There are 3 faculty currently having filed suit to protect their religious liberties. The way they were treated is egregious and capricious compared to other colleagues. It is all on-line. Members of the ELT publicly identified themselves as “partners in crime” regarding this issue.

    THAT WHICH IS SEEN CANNOT BE UNSEEN. It’s just a matter of the lens the Chancellor and Regents are using. And their lens is clouded by $$$ and without any faculty contact whatsoever.


    All blue arrows are free. White arrows require a Pacer account. Each page is $.10, so less than $5.

    Once an amended complaint is filed, all prior filings are moot. You will need to create an account to read the latest. It is worth the effort.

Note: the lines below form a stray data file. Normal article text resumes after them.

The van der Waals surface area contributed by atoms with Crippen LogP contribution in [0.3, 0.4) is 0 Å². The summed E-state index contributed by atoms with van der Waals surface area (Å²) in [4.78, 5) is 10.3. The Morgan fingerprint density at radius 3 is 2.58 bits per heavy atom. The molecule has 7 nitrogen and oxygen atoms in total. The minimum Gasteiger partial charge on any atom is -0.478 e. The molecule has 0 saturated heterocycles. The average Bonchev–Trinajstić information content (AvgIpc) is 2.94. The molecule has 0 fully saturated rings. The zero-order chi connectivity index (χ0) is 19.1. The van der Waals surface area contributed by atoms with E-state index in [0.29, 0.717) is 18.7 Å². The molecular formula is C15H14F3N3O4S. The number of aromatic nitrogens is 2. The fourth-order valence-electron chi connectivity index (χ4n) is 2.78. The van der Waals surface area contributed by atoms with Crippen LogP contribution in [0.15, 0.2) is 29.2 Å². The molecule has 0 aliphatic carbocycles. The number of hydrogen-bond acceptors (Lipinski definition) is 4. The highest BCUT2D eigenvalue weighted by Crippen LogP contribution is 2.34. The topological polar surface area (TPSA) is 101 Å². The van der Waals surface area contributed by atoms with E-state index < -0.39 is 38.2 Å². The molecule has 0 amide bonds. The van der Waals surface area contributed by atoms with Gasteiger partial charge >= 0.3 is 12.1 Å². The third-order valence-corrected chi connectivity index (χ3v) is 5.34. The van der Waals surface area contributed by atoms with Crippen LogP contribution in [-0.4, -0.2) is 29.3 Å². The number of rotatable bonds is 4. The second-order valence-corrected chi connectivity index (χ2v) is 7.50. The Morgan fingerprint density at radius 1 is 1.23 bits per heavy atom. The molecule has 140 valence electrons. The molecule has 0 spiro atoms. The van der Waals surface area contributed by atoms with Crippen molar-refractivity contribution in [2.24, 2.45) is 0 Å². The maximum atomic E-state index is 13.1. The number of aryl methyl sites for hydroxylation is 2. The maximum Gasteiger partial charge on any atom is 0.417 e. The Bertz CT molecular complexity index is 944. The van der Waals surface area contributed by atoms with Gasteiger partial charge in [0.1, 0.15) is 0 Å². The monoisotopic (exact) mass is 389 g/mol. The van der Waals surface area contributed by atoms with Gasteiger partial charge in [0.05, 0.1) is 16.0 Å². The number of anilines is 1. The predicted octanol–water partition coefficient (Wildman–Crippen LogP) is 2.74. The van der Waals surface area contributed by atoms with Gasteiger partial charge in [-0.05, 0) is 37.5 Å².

Apparently, it is my understanding that an amended complaint must be responded to in a certain period of time- 21 calendar days. Unless filing for dismissal, which is an entailed process and can extend 6-8 weeks.

    1. My quick reading is this is about pro-life faculty who believe that the Covid vaccine was developed using fetal cells and thus they refused the vaccine. When they asked for a religious exemption, they were denied.

      This is a tough one. Where does this case stand now?

    1. I assume it was you who gifted me the package in my mailbox on Saturday. It’s a lot to digest, but I shall try. I suspect this will be more than one blog. Thanks. LZ

  5. It is not about mandatory vaccines as an example of autocracy. It’s about stripping faculty from their individual autonomy and religious liberties. Its about lack of transparency in the determination process for exemptions with inconsistent standards and capricious approvals. It’s about stating there are no appeals to the decision- that it is final, yet those who were/are tenacious and did reapply even multiple times, were rewarded. It’s about faculty being clinically active one day and the next day being completely excommunicated, then being re-indoctrinated, all without any valid indications whatsoever.